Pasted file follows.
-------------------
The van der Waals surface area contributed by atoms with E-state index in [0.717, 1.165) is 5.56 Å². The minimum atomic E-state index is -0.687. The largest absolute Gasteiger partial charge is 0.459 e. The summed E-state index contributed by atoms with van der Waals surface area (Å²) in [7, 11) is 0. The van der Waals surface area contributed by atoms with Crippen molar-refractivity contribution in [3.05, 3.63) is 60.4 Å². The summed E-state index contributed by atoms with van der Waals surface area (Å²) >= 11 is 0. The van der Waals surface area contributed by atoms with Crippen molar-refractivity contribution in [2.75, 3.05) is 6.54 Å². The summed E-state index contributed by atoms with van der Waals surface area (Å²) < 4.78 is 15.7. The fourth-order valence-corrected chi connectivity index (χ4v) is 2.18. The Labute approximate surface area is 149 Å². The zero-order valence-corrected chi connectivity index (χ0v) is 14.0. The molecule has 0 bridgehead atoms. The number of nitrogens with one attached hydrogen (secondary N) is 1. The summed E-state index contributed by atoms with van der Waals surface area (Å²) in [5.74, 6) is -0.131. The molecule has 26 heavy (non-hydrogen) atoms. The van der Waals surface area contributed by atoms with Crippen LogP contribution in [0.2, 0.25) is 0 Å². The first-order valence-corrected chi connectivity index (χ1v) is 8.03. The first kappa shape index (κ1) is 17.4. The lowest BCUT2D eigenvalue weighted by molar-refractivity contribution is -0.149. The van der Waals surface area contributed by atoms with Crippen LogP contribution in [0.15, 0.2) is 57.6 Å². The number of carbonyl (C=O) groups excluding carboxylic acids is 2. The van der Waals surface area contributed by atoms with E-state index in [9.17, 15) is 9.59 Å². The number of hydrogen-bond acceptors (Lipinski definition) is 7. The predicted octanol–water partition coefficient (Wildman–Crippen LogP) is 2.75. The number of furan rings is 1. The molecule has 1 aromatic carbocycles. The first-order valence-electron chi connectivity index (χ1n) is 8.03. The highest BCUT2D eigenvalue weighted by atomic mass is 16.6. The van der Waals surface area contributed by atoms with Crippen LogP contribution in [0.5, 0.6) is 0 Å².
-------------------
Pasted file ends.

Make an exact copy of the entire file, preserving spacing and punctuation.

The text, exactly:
The van der Waals surface area contributed by atoms with E-state index in [0.717, 1.165) is 5.56 Å². The minimum atomic E-state index is -0.687. The largest absolute Gasteiger partial charge is 0.459 e. The summed E-state index contributed by atoms with van der Waals surface area (Å²) in [7, 11) is 0. The van der Waals surface area contributed by atoms with Crippen molar-refractivity contribution in [3.05, 3.63) is 60.4 Å². The summed E-state index contributed by atoms with van der Waals surface area (Å²) >= 11 is 0. The van der Waals surface area contributed by atoms with Crippen molar-refractivity contribution in [2.75, 3.05) is 6.54 Å². The summed E-state index contributed by atoms with van der Waals surface area (Å²) < 4.78 is 15.7. The fourth-order valence-corrected chi connectivity index (χ4v) is 2.18. The Labute approximate surface area is 149 Å². The zero-order valence-corrected chi connectivity index (χ0v) is 14.0. The molecule has 0 bridgehead atoms. The number of nitrogens with one attached hydrogen (secondary N) is 1. The summed E-state index contributed by atoms with van der Waals surface area (Å²) in [5.74, 6) is -0.131. The molecule has 26 heavy (non-hydrogen) atoms. The van der Waals surface area contributed by atoms with Crippen LogP contribution in [0.2, 0.25) is 0 Å². The first-order valence-corrected chi connectivity index (χ1v) is 8.03. The first kappa shape index (κ1) is 17.4. The lowest BCUT2D eigenvalue weighted by molar-refractivity contribution is -0.149. The van der Waals surface area contributed by atoms with Crippen LogP contribution in [0.15, 0.2) is 57.6 Å². The number of carbonyl (C=O) groups excluding carboxylic acids is 2. The van der Waals surface area contributed by atoms with E-state index in [9.17, 15) is 9.59 Å². The number of hydrogen-bond acceptors (Lipinski definition) is 7. The predicted octanol–water partition coefficient (Wildman–Crippen LogP) is 2.75. The number of furan rings is 1. The molecule has 1 aromatic carbocycles. The first-order valence-electron chi connectivity index (χ1n) is 8.03. The highest BCUT2D eigenvalue weighted by atomic mass is 16.6. The van der Waals surface area contributed by atoms with Crippen LogP contribution in [0.5, 0.6) is 0 Å².